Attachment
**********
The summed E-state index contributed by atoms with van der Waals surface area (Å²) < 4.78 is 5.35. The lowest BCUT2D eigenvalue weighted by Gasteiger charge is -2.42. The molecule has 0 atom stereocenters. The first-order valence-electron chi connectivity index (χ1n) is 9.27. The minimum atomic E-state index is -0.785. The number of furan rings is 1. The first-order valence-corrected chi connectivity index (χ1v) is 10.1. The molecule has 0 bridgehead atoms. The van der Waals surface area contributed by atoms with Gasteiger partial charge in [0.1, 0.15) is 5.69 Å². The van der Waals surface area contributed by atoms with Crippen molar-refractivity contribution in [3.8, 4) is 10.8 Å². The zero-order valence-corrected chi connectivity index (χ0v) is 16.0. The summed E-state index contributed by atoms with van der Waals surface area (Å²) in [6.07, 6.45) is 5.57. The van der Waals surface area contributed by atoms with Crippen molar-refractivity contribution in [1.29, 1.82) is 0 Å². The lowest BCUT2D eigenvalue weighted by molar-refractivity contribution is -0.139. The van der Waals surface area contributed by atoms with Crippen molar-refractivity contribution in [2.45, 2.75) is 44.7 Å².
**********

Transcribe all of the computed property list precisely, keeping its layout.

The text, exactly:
The summed E-state index contributed by atoms with van der Waals surface area (Å²) < 4.78 is 5.35. The lowest BCUT2D eigenvalue weighted by Gasteiger charge is -2.42. The molecule has 0 atom stereocenters. The first-order valence-electron chi connectivity index (χ1n) is 9.27. The minimum atomic E-state index is -0.785. The number of furan rings is 1. The first-order valence-corrected chi connectivity index (χ1v) is 10.1. The molecule has 0 bridgehead atoms. The van der Waals surface area contributed by atoms with Gasteiger partial charge in [0.1, 0.15) is 5.69 Å². The van der Waals surface area contributed by atoms with Crippen molar-refractivity contribution in [3.8, 4) is 10.8 Å². The zero-order valence-corrected chi connectivity index (χ0v) is 16.0. The summed E-state index contributed by atoms with van der Waals surface area (Å²) in [6.07, 6.45) is 5.57. The van der Waals surface area contributed by atoms with Crippen molar-refractivity contribution in [1.29, 1.82) is 0 Å². The lowest BCUT2D eigenvalue weighted by molar-refractivity contribution is -0.139. The van der Waals surface area contributed by atoms with Crippen molar-refractivity contribution in [2.45, 2.75) is 44.7 Å².